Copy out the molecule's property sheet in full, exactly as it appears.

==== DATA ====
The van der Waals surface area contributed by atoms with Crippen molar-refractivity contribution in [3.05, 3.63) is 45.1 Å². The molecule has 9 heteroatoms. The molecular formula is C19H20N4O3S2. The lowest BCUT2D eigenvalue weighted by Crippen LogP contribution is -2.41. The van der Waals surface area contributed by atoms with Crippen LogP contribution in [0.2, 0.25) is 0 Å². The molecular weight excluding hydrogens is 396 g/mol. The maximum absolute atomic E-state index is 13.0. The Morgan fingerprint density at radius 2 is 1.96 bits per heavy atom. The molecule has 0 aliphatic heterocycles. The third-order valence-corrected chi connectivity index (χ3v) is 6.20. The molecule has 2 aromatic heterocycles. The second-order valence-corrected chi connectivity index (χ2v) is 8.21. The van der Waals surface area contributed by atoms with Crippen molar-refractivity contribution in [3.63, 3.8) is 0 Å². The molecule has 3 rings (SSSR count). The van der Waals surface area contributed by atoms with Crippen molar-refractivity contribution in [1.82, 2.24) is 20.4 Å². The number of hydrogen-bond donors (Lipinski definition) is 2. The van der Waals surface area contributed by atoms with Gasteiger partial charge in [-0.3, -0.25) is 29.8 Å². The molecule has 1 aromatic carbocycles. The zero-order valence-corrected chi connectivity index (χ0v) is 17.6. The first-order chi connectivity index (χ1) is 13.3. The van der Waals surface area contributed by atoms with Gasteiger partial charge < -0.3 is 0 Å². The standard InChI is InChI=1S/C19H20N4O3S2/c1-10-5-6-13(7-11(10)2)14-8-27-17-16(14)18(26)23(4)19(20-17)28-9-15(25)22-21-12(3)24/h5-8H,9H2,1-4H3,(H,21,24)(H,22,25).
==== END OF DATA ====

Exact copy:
The van der Waals surface area contributed by atoms with Crippen molar-refractivity contribution in [3.05, 3.63) is 45.1 Å². The molecule has 9 heteroatoms. The molecular formula is C19H20N4O3S2. The lowest BCUT2D eigenvalue weighted by Crippen LogP contribution is -2.41. The van der Waals surface area contributed by atoms with Crippen LogP contribution in [0.2, 0.25) is 0 Å². The molecular weight excluding hydrogens is 396 g/mol. The maximum absolute atomic E-state index is 13.0. The Morgan fingerprint density at radius 2 is 1.96 bits per heavy atom. The molecule has 0 aliphatic heterocycles. The third-order valence-corrected chi connectivity index (χ3v) is 6.20. The molecule has 2 aromatic heterocycles. The second-order valence-corrected chi connectivity index (χ2v) is 8.21. The van der Waals surface area contributed by atoms with Crippen molar-refractivity contribution in [3.63, 3.8) is 0 Å². The molecule has 3 rings (SSSR count). The van der Waals surface area contributed by atoms with Crippen molar-refractivity contribution in [1.82, 2.24) is 20.4 Å². The number of hydrogen-bond donors (Lipinski definition) is 2. The van der Waals surface area contributed by atoms with Gasteiger partial charge in [-0.3, -0.25) is 29.8 Å². The molecule has 1 aromatic carbocycles. The zero-order valence-corrected chi connectivity index (χ0v) is 17.6. The first-order chi connectivity index (χ1) is 13.3. The van der Waals surface area contributed by atoms with Gasteiger partial charge < -0.3 is 0 Å². The standard InChI is InChI=1S/C19H20N4O3S2/c1-10-5-6-13(7-11(10)2)14-8-27-17-16(14)18(26)23(4)19(20-17)28-9-15(25)22-21-12(3)24/h5-8H,9H2,1-4H3,(H,21,24)(H,22,25).